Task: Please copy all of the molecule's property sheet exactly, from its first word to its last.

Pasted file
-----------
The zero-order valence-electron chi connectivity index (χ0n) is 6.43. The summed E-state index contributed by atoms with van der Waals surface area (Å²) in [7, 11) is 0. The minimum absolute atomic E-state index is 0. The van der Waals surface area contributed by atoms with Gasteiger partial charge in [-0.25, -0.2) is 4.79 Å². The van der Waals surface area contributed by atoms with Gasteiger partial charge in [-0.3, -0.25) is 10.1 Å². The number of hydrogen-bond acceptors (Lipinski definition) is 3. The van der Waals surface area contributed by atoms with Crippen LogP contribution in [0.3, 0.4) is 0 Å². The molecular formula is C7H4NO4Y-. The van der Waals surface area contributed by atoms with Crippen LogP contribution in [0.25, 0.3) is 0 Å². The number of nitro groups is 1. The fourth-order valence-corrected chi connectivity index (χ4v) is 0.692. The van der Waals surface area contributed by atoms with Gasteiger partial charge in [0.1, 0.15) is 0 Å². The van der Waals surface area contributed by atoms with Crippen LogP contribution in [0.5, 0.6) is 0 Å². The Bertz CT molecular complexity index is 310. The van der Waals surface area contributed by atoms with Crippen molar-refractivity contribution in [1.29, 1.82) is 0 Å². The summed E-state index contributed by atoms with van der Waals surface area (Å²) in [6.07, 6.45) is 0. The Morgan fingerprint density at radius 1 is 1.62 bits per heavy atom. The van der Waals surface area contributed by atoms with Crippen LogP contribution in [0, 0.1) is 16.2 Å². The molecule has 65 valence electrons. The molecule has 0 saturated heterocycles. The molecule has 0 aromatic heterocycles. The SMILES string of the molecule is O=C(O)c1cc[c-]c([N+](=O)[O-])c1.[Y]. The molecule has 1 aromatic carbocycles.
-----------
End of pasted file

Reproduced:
The zero-order valence-electron chi connectivity index (χ0n) is 6.43. The summed E-state index contributed by atoms with van der Waals surface area (Å²) in [7, 11) is 0. The minimum absolute atomic E-state index is 0. The van der Waals surface area contributed by atoms with Gasteiger partial charge in [-0.25, -0.2) is 4.79 Å². The van der Waals surface area contributed by atoms with Gasteiger partial charge in [-0.3, -0.25) is 10.1 Å². The number of hydrogen-bond acceptors (Lipinski definition) is 3. The van der Waals surface area contributed by atoms with Crippen LogP contribution in [0.3, 0.4) is 0 Å². The molecular formula is C7H4NO4Y-. The van der Waals surface area contributed by atoms with Crippen LogP contribution in [0.25, 0.3) is 0 Å². The number of nitro groups is 1. The fourth-order valence-corrected chi connectivity index (χ4v) is 0.692. The van der Waals surface area contributed by atoms with Gasteiger partial charge in [0.1, 0.15) is 0 Å². The van der Waals surface area contributed by atoms with Crippen LogP contribution in [0.5, 0.6) is 0 Å². The Bertz CT molecular complexity index is 310. The van der Waals surface area contributed by atoms with Crippen molar-refractivity contribution in [1.29, 1.82) is 0 Å². The summed E-state index contributed by atoms with van der Waals surface area (Å²) in [6.07, 6.45) is 0. The Morgan fingerprint density at radius 1 is 1.62 bits per heavy atom. The van der Waals surface area contributed by atoms with Crippen LogP contribution in [0, 0.1) is 16.2 Å². The molecule has 65 valence electrons. The molecule has 0 saturated heterocycles. The molecule has 0 aromatic heterocycles. The SMILES string of the molecule is O=C(O)c1cc[c-]c([N+](=O)[O-])c1.[Y]. The molecule has 1 aromatic carbocycles.